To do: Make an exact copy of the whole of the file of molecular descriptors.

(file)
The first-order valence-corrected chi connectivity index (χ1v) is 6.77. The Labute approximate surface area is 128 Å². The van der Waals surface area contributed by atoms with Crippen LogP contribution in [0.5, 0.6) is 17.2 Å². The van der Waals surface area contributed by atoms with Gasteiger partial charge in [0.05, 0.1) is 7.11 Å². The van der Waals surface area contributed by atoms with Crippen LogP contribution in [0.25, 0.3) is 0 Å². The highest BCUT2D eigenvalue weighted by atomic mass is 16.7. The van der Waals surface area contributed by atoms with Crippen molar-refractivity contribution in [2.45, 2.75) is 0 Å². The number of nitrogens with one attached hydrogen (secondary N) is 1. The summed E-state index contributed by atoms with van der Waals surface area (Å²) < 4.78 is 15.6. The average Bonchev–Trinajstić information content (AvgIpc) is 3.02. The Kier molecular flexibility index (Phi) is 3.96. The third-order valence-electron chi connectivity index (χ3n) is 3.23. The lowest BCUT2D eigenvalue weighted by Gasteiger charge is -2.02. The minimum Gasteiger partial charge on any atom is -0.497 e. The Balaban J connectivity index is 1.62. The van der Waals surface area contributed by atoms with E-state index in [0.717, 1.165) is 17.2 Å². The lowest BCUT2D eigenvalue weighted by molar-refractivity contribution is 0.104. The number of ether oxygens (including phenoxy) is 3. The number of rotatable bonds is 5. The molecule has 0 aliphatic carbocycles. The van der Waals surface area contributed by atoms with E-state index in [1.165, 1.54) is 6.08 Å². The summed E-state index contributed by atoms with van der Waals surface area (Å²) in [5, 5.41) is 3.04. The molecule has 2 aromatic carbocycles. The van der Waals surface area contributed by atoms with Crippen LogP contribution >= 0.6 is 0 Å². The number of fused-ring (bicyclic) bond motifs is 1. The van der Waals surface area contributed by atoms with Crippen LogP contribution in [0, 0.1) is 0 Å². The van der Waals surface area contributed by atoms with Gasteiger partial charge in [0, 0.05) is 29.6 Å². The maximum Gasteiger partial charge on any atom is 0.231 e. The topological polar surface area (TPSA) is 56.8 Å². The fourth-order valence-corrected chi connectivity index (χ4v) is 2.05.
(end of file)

The first-order valence-corrected chi connectivity index (χ1v) is 6.77. The Labute approximate surface area is 128 Å². The van der Waals surface area contributed by atoms with Crippen LogP contribution in [0.5, 0.6) is 17.2 Å². The van der Waals surface area contributed by atoms with Gasteiger partial charge in [0.05, 0.1) is 7.11 Å². The van der Waals surface area contributed by atoms with Crippen LogP contribution in [0.25, 0.3) is 0 Å². The highest BCUT2D eigenvalue weighted by atomic mass is 16.7. The van der Waals surface area contributed by atoms with Crippen molar-refractivity contribution in [2.45, 2.75) is 0 Å². The number of nitrogens with one attached hydrogen (secondary N) is 1. The summed E-state index contributed by atoms with van der Waals surface area (Å²) < 4.78 is 15.6. The average Bonchev–Trinajstić information content (AvgIpc) is 3.02. The Kier molecular flexibility index (Phi) is 3.96. The third-order valence-electron chi connectivity index (χ3n) is 3.23. The lowest BCUT2D eigenvalue weighted by Gasteiger charge is -2.02. The minimum Gasteiger partial charge on any atom is -0.497 e. The Balaban J connectivity index is 1.62. The van der Waals surface area contributed by atoms with E-state index in [0.717, 1.165) is 17.2 Å². The lowest BCUT2D eigenvalue weighted by molar-refractivity contribution is 0.104. The number of ether oxygens (including phenoxy) is 3. The number of rotatable bonds is 5. The molecule has 0 aliphatic carbocycles. The van der Waals surface area contributed by atoms with E-state index in [1.165, 1.54) is 6.08 Å². The summed E-state index contributed by atoms with van der Waals surface area (Å²) in [5, 5.41) is 3.04. The molecule has 2 aromatic carbocycles. The van der Waals surface area contributed by atoms with Crippen LogP contribution >= 0.6 is 0 Å². The number of fused-ring (bicyclic) bond motifs is 1. The van der Waals surface area contributed by atoms with Crippen LogP contribution in [0, 0.1) is 0 Å². The van der Waals surface area contributed by atoms with Gasteiger partial charge in [0, 0.05) is 29.6 Å². The maximum Gasteiger partial charge on any atom is 0.231 e. The topological polar surface area (TPSA) is 56.8 Å². The fourth-order valence-corrected chi connectivity index (χ4v) is 2.05.